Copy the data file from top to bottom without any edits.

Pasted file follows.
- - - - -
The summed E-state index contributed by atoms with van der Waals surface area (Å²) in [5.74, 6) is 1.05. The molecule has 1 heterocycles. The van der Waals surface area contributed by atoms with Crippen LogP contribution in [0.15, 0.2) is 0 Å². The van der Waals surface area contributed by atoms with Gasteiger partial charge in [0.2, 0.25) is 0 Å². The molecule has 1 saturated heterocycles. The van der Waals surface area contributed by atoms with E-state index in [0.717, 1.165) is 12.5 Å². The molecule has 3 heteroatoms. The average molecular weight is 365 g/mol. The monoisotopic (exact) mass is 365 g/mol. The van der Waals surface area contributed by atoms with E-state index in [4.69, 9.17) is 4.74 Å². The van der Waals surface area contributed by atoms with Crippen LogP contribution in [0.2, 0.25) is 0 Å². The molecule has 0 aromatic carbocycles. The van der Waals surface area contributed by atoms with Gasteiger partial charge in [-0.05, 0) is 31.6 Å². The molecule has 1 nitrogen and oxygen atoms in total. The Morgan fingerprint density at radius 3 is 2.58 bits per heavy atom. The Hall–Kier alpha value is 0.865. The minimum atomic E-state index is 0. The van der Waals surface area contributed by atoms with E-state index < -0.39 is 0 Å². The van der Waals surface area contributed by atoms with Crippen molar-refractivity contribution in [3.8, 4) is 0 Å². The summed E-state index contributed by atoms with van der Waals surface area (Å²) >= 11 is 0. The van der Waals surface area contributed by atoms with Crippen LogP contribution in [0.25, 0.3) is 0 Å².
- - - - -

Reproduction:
The summed E-state index contributed by atoms with van der Waals surface area (Å²) in [5.74, 6) is 1.05. The molecule has 1 heterocycles. The van der Waals surface area contributed by atoms with Crippen LogP contribution in [0.15, 0.2) is 0 Å². The van der Waals surface area contributed by atoms with Gasteiger partial charge in [0.2, 0.25) is 0 Å². The molecule has 1 saturated heterocycles. The van der Waals surface area contributed by atoms with E-state index in [0.717, 1.165) is 12.5 Å². The molecule has 3 heteroatoms. The average molecular weight is 365 g/mol. The monoisotopic (exact) mass is 365 g/mol. The van der Waals surface area contributed by atoms with E-state index in [4.69, 9.17) is 4.74 Å². The van der Waals surface area contributed by atoms with Crippen LogP contribution in [0.2, 0.25) is 0 Å². The molecule has 0 aromatic carbocycles. The van der Waals surface area contributed by atoms with Gasteiger partial charge in [-0.05, 0) is 31.6 Å². The molecule has 1 nitrogen and oxygen atoms in total. The Morgan fingerprint density at radius 3 is 2.58 bits per heavy atom. The Hall–Kier alpha value is 0.865. The minimum atomic E-state index is 0. The van der Waals surface area contributed by atoms with E-state index < -0.39 is 0 Å². The van der Waals surface area contributed by atoms with Crippen molar-refractivity contribution in [3.8, 4) is 0 Å². The summed E-state index contributed by atoms with van der Waals surface area (Å²) >= 11 is 0. The van der Waals surface area contributed by atoms with Crippen LogP contribution in [0.25, 0.3) is 0 Å².